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Review: The Pyramid



There’s a set of alarm bells that begin to go off whenever a horror film lands in theaters these days and its any of the following: released during blockbuster season, a found-footage film, containing only one named actor and led by a director whose only credits include b-movies. The Pyramid manages to be all of the above, and then some. Directed by Grégory Levasseur, the man behind the 2006 Hills Have Eyes remake (which I kind of like) and Piranha 3-D (which I kind of don’t), the Egyptian set horror that was never going to really be any good. Found footage is too played out, and any of the original ideas are being done by people in the indie scene because bigger companies are too busy funding stuff like this, and when your lead actor is one of the Inbetweeners (Denis O’Hare), it just doesn’t spell quality. But, there is the bastion of the so-bad-its-good that many horror films find inside-THE-PYRAMIDthemselves in. Worth nothing sober and with a serious critical eye, but with some good company and the right kind of beverage, the quality levels suddenly sore. Well, let me save you a few hundred words and say The Pyramid falls short of that, too. Lets get this over and done with.
So, Cairo is in the middle of a riot because a new pyramid has been found underground, and this particular pyramid is three-sided, because of course it is, and they don’t want the evil inside to be released. Or something. Its the kind of air-thin setup that permeates much of the genre, so nothing surprising, but given the glossy colors and sense of dread, one would expect more of a 20th Century Fox release. Now, things start to get mysterious when a worker on the pyramid gets infected with some form of something after he opens the pyramid, and the little rover they send in, who bears a striking resemblance to Wall-E, gets attacked by an unknown entity. One of the most problematic aspects early on is that the film can’t seem to decide if its found footage or not. The angles and happy accidents that allow for a found footage film to exist are there; the rover, the cameraman, the equipment that has a camera strapped to it by pure coincidence, but everything looks like a regular film. To the point where the extra movement required to make it seem found footage is almost nauseating as you’re just wishing for the camera to steady.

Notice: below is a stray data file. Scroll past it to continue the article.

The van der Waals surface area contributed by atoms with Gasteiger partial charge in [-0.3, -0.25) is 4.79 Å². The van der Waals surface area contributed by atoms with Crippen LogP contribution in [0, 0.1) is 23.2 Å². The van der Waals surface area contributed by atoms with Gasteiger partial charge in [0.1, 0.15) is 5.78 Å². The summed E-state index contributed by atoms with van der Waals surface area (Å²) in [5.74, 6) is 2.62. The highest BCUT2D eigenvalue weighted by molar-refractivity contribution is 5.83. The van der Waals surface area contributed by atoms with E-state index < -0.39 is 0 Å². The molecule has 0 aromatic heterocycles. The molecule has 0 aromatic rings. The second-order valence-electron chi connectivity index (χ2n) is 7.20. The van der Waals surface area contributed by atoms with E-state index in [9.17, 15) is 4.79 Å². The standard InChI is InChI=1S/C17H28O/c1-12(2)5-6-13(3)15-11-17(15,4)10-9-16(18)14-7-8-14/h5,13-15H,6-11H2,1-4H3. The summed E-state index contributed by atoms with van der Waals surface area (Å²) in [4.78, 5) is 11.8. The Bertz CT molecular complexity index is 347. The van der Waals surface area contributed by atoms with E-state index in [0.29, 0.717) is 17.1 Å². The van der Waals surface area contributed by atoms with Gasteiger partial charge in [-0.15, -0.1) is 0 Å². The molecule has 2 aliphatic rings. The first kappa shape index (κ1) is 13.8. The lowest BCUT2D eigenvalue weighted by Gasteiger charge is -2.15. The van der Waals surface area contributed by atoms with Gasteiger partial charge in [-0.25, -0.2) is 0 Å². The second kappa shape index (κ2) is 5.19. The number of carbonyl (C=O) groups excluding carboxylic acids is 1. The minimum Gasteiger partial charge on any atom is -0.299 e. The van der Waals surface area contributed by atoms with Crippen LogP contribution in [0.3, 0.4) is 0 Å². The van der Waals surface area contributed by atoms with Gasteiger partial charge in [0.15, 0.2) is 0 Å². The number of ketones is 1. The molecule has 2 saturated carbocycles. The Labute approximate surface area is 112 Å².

But, it isn’t until our brave adventurers, Fitzie (Buckley), Dr. Miles Holden (Denis O’Hare, American Horror story) and Dr. Nora Holden (Ashley Hinshaw, Chronicle) enter the pyramid that the action starts and the real flaws come out to play. The screenplay has this jaunty feel to it, jumping between action scenes, such as a soldier piling bullets into these strange cat creatures, adventure sequences, like when the group are escaping traps, or actual horror, as they’re hunted down one by one. It all feels up in the air, as if they picked the scenes as they were making the film. Not that it hurts the story, mind, as the curse of the Mummy turned curse of Anubis tale is so filled with plot-holes, it really doesn’t matter how its told. In fact, I’m not film-the-pyramid-horreuraltogether uncertain that the film wasn’t an elaborate excuse to use the lines ‘Can you stop being archaeologist and just be a human being for five minutes?’ and ‘From the dead body room to the kitty tomb.’ in a script and have people pay for en masse. (As this review is a little late, it looks like that much failed, at least!)
The Pyramid is another bad horror film in a line of bad horror films that get mainstream distribution. Frankly, its a pity, because other films, like The Babadook, had to fight and scrounge for their wide release, while this just sauntered into the public eye. Everything here is irredeemably weak, and much of it is very symbolic of what is wrong with horror in mainstream cinemas. You’d put it on hungover to get yourself over the crippling fear, but then end up back on the sauce to get away from such a lifeless piece of film-making.

Not even worth the Netflix curiosity. 1/10